No one can condone the civilian suffering in Gaza of the past two weeks. Nor should anyone doubt who is, in the end, responsible
The pictures do not lie. Laser-guided but blind to the distinction between fighter and civilian, Israeli bombs have reduced schools, apartment blocks and police parade grounds to visions of hell. Aid workers and relatives have removed bodies and pieces of bodies, and survivors too traumatised to talk. On Boxing Day: at least 50 cadets killed at Gaza City's main police station alone. On Monday: reports, not denied by Israel, of phosphorus shells used over civilian neighbourhoods. On Tuesday: 40 children and teachers found dead in the wreckage of a school. And yesterday: reports of up to 30 more children killed in a house to which Israeli troops had moved them for their own safety.
For all Israel's claims to have launched only targeted strikes on Hamas targets, it has shown scant concern for civilians caught in Gaza's crossfire in the past two weeks. Yet this is as nothing next to the contempt shown by Hamas.
Unlike the Israel Defence Forces (IDF), the paramilitary overlords of the Gaza Strip use civilians routinely for protection in the knowledge that many will be sacrificed to Israeli airstrikes.
Unlike the IDF, they deliberately target civilians with their own rockets. At least 70 such rockets were launched from Gaza into Israel in December.
This was the criminal act that triggered the current crisis. It was as simple and blatant as the history of the Holy Land is complex, and every time that bewildered Gazans are corralled by Hamas fighters into a human shield, it is compounded by rank cowardice.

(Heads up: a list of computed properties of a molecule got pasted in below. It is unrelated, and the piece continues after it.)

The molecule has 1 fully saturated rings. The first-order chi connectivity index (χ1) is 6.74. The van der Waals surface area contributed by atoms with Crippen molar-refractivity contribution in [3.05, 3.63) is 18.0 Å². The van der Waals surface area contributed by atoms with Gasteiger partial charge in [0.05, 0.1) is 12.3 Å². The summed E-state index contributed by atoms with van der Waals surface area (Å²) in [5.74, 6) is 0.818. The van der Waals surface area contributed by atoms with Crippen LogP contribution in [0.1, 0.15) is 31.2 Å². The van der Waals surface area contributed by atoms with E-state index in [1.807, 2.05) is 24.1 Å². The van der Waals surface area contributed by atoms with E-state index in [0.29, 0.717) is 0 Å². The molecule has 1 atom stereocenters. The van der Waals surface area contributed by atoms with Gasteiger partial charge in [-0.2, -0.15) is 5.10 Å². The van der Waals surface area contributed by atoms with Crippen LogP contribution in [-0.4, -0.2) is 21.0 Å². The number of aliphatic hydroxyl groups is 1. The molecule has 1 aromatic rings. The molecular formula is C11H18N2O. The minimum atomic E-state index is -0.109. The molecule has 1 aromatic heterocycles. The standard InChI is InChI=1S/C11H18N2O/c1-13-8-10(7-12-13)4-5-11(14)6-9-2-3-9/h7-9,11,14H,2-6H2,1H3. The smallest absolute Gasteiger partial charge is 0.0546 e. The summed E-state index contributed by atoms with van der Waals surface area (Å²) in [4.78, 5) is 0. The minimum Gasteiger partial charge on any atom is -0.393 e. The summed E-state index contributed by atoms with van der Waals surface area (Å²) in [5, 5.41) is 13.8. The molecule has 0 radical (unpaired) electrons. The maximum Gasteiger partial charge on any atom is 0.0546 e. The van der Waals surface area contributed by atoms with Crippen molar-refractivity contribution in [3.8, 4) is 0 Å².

Israel is an expression of outrage at the Holocaust and defiance of those who would turn a blind eye to history. It is also a country that in 60 years has justified its statehood by defending itself against those who deny its right to exist, preserving its democracy even when this has led it into diplomatic isolation, and building an economy that is the envy of the Middle East.
The same can scarcely be said of Hamas. Where Fatah at least speaks the language of negotiation, Hamas has explicitly rejected a two-state solution. It exists chiefly to promote a nihilistic doctrine of self-defence through terror, and to foster a delusional pan-Islamism with no tolerance for unbelievers, let alone a Jewish state.
Israel has a powerful ally in the United States. Its critics are wont to condemn this alliance as a Jewish axis blind to heart-rending realities in Gaza and to the sacrifices necessary for peace. No one can be unmoved by the suffering witnessed by the Norwegian surgeon who texted friends to tell them “we're wading in death, blood [and] amputees”.
But the way to end it is not to abandon Israel. It is to defeat Hamas. As Washington contemplates an opening to Iran, its reluctance to condemn Israel is not ideological but rational. The alternative would be to open talks with Tehran while its proxy in Gaza still threatened much of Israel with Iranian-built rockets.
The Vatican has failed unequivocally to disavow Cardinal Renato Martino's remarks likening Gaza to a concentration camp. It should know better. Those who join Annie Lennox and Ken Livingstone in Hyde Park tomorrow to condemn what they consider Israel's disproportionate response should, likewise, know that Israel is at war - but with a non-state organisation that depends on just such a response to bolster its flagging support among the Palestinian people.
Israel is better than its enemies. That is why the world expects better when children and civilians die under its ordnance. The past two weeks' fighting have damaged it internationally and will have radicalised some Palestinians. But it has also sent the essential message that Hamas is no partner for negotiations, much less for peace. The bitter lesson of this war is that Hamas cannot be allowed to win.
The Times gets it almost perfect. I just disagree with the bit about the Norwegian doctor. He is a fraud and has been involved in fake 'atrocity' photos.
The bold is mine.